In Norway we have universal health services, rich sources of personally identifiable health data and high trust among the population. This provides us with unique opportunities to use these data, but the access to them must be improved.
Norwegian health data encompass the entire population throughout their lifetime and are linked to national identity numbers. This enables us to collate information from different sources and monitor the health and welfare of the population. Health data are typically generated when people encounter the health services, but also when gadgets such as pulse watches are used.
In health registries such as the Medical Birth Registry of Norway, the Cancer Registry of Norway and the Norwegian Cause of Death Registry, health data from the population are collected and structured, so as to be supplied to and used for research purposes and other analytical ends (1). To obtain a complete picture, supplementary data from other registries that collect information on matters such as education, income and employment will often be needed. In order to achieve an evidence-based healthcare system we need all these data.
However, obtaining access to health data is not always straightforward, either for research (2) or other purposes. The data are regulated by a number of laws and regulations that are under the administration of various agencies, and the users need to have a black belt in application writing to get their hands on the data. Clearly, control must be exercised when it comes to deciding who should gain access to the data and the purposes for which they use them – after all, these data are of a sensitive nature. On the other hand, there is no need for months and years to go by before researchers and other users finally have their permits and deliveries in place (3, 4). The current system is not designed to promote simple and secure use of our valuable health data for legitimate and socially beneficial purposes.
In the Health Data Commission, which was appointed in June 2016, we have discussed these issues, and on 30 June this year we submitted a report to the minister of health with specific proposals to establish a simpler and safer system for access to health data (4). In parallel, efforts have been underway to implement the EU Data Protection Directive in Norwegian legislation (5) and to upgrade the regulations for health data. In addition, we now have a national strategy for e-health and an action plan for the period 2017 – 22, and the Directorate of e-Health has initiated preparatory studies for a national health analysis platform. The idea is that data from the health registries and the National Population Registry can be made available for analyses from the platform, without having to be copied and sent to the users.
The commission welcomes the preparatory studies and development of such a platform and proposes that both health and socioeconomic data be made available for analyses on the platform. Furthermore, the commission proposes that access be regulated through a single national agency that can provide support and services, process applications for access and finally grant the users access to the health data they need. In addition, the commission proposes that the regulations be simplified, and that advance approval by the Data Protection Authority and/or the Regional Committees for Medical and Health Research Ethics no longer be required before researchers and other experts can be granted access to health data.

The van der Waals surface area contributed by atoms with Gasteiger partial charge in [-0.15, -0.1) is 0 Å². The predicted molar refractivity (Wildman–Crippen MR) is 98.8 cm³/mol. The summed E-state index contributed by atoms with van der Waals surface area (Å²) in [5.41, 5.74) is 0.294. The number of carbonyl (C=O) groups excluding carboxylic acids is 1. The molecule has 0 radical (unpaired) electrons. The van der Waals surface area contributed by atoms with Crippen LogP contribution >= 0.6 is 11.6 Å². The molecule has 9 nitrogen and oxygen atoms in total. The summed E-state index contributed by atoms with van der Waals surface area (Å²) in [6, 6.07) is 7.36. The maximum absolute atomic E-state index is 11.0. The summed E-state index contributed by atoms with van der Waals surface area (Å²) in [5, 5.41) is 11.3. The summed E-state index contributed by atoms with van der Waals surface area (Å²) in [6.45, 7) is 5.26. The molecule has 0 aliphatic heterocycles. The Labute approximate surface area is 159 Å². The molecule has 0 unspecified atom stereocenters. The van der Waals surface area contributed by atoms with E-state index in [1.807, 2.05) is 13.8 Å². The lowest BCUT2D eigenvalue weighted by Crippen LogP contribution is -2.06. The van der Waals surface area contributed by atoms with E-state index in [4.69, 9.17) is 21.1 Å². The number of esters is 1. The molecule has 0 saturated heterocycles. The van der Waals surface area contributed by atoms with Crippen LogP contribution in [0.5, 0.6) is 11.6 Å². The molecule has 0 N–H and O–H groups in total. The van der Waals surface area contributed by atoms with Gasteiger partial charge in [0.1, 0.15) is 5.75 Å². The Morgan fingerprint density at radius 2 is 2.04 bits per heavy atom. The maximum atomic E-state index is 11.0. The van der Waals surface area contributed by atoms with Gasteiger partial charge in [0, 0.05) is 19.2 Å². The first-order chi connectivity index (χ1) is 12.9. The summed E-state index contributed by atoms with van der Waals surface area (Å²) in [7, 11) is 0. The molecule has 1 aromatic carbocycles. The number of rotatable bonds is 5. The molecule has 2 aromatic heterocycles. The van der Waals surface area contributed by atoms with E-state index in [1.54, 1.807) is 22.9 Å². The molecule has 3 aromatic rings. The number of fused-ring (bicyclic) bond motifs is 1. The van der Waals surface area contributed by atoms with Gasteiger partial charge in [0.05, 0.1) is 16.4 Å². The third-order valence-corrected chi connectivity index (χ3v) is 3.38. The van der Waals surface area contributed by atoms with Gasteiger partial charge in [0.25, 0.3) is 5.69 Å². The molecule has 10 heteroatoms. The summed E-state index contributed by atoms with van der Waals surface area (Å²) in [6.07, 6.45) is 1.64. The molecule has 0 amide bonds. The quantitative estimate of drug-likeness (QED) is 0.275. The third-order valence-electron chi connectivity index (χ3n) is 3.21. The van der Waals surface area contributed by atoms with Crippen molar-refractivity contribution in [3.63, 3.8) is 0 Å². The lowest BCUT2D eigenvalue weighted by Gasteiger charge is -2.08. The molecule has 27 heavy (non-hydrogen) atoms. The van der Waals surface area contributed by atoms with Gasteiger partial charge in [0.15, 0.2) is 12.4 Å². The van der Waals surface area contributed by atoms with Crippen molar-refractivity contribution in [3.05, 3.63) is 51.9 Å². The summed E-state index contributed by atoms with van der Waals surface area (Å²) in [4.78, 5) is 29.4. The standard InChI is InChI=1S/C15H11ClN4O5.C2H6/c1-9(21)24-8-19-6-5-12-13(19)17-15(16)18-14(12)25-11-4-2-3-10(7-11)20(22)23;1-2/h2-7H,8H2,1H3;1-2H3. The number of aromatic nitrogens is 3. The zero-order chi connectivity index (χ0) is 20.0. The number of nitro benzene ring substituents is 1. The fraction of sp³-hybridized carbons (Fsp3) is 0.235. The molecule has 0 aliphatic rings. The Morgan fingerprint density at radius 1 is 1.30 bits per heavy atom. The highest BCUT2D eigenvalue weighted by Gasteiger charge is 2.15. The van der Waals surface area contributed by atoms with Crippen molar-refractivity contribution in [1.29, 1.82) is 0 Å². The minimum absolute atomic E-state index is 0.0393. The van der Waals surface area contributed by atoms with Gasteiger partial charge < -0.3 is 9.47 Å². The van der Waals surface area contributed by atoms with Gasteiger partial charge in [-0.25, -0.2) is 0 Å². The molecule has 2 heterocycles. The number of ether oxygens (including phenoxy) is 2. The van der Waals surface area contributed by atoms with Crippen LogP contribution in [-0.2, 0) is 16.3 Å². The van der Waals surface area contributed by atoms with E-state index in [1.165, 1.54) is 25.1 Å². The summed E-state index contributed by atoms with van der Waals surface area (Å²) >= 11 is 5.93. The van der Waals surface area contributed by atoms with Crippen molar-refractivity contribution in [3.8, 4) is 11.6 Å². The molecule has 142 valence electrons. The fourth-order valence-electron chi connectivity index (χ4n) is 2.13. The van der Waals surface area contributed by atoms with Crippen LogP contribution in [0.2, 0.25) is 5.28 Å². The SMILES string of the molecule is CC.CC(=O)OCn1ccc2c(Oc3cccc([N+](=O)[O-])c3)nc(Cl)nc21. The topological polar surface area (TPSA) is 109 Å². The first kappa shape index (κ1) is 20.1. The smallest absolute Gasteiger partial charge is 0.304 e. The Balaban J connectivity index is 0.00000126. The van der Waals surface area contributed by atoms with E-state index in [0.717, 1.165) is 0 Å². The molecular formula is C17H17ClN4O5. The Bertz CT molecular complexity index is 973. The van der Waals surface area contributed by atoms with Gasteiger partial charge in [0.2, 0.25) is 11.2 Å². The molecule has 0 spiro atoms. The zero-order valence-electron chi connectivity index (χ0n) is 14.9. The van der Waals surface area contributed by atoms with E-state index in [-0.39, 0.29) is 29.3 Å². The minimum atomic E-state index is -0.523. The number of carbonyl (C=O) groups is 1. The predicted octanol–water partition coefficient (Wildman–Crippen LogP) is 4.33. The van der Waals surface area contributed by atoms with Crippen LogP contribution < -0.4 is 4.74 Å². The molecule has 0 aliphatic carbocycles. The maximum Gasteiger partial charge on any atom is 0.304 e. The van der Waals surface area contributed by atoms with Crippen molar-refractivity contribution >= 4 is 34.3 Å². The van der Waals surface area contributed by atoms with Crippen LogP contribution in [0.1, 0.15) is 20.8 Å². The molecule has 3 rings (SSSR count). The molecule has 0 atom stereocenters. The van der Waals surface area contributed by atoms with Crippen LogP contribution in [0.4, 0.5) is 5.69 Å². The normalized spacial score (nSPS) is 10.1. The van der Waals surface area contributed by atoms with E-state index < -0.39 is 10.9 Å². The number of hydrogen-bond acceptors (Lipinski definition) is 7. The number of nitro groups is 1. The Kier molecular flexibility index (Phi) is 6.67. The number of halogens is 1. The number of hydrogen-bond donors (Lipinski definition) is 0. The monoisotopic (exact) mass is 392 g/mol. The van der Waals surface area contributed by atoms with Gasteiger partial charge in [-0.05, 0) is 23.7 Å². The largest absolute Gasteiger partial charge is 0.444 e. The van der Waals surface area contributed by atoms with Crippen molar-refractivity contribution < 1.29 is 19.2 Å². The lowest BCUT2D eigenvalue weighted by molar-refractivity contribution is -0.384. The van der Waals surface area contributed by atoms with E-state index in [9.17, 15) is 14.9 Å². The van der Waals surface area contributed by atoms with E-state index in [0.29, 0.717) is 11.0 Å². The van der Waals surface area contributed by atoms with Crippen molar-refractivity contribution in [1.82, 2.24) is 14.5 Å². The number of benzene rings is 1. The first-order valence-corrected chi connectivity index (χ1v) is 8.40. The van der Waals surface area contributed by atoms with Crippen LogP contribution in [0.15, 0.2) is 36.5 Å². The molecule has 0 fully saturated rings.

Technological development has entailed that much greater amounts of data than those found in the traditional health registries are now being rapidly generated. This includes health data from medical-technical equipment, welfare technology, smartphones and pulse watches, as well as from modern laboratory analyses, such as full-genome sequencing. Moreover, the capacity for storing and analysing large amounts of data is greater today than only a few years back. This may give rise to completely new opportunities for analyses, for example in research. Sophisticated statistical models and artificial intelligence or machine learning can be used to detect correlations and new knowledge without any prior clearly defined research question.
In industry, health data are gaining in importance as a tool (6). The use of so-called ‘real-world data’ in the approval process for drugs and medical-technical equipment and for development of customised precision drugs provide examples. The Standing Committee on Business and Industry has requested the government to submit a separate white paper on the health industry (7). They have also asked for a more detailed study on Norway’s advantages when it comes to health data and e-health.
The Health Data Commission’s report and advice to the minister of health are only a small contribution to the debate on how we as a responsible welfare society can embrace the large and exciting new realities when it comes to health data. In addition to creating a better system for access to and use of existing sources, we need to make wise and future-oriented choices for ownership and access to the new sources of health data and the knowledge that these may provide. We need to ensure that the data and the integrity of the inhabitants are protected, that the system enjoys confidence and that these collective goods are made available to the population. A national health analysis platform that uses modern technology to make relevant health data available for analysis in a simple and secure manner could represent a step in the right direction.